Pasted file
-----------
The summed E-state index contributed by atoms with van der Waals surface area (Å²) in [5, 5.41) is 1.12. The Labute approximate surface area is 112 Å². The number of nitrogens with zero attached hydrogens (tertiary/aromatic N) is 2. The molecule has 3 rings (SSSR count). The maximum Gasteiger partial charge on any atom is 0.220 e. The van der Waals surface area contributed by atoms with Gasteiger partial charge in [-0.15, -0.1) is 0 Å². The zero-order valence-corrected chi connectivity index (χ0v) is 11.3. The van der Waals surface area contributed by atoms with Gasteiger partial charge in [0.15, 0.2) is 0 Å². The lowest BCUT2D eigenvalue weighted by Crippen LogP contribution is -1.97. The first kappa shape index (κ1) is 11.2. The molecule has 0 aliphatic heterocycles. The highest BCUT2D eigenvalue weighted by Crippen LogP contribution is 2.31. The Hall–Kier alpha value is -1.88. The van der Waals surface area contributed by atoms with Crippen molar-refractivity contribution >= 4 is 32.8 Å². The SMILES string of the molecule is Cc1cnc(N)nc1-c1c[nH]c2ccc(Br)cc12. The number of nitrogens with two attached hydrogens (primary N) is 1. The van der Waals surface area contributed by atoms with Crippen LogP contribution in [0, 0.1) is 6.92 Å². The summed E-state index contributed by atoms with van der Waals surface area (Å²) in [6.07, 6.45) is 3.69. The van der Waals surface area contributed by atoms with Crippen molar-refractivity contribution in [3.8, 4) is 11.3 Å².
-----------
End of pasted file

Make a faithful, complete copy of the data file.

The summed E-state index contributed by atoms with van der Waals surface area (Å²) in [5, 5.41) is 1.12. The Labute approximate surface area is 112 Å². The number of nitrogens with zero attached hydrogens (tertiary/aromatic N) is 2. The molecule has 3 rings (SSSR count). The maximum Gasteiger partial charge on any atom is 0.220 e. The van der Waals surface area contributed by atoms with Gasteiger partial charge in [-0.15, -0.1) is 0 Å². The zero-order valence-corrected chi connectivity index (χ0v) is 11.3. The van der Waals surface area contributed by atoms with Gasteiger partial charge in [0.15, 0.2) is 0 Å². The lowest BCUT2D eigenvalue weighted by Crippen LogP contribution is -1.97. The first kappa shape index (κ1) is 11.2. The molecule has 0 aliphatic heterocycles. The highest BCUT2D eigenvalue weighted by Crippen LogP contribution is 2.31. The Hall–Kier alpha value is -1.88. The van der Waals surface area contributed by atoms with Crippen molar-refractivity contribution >= 4 is 32.8 Å². The SMILES string of the molecule is Cc1cnc(N)nc1-c1c[nH]c2ccc(Br)cc12. The number of nitrogens with two attached hydrogens (primary N) is 1. The van der Waals surface area contributed by atoms with Crippen LogP contribution in [0, 0.1) is 6.92 Å². The summed E-state index contributed by atoms with van der Waals surface area (Å²) in [6.07, 6.45) is 3.69. The van der Waals surface area contributed by atoms with Crippen molar-refractivity contribution in [3.8, 4) is 11.3 Å².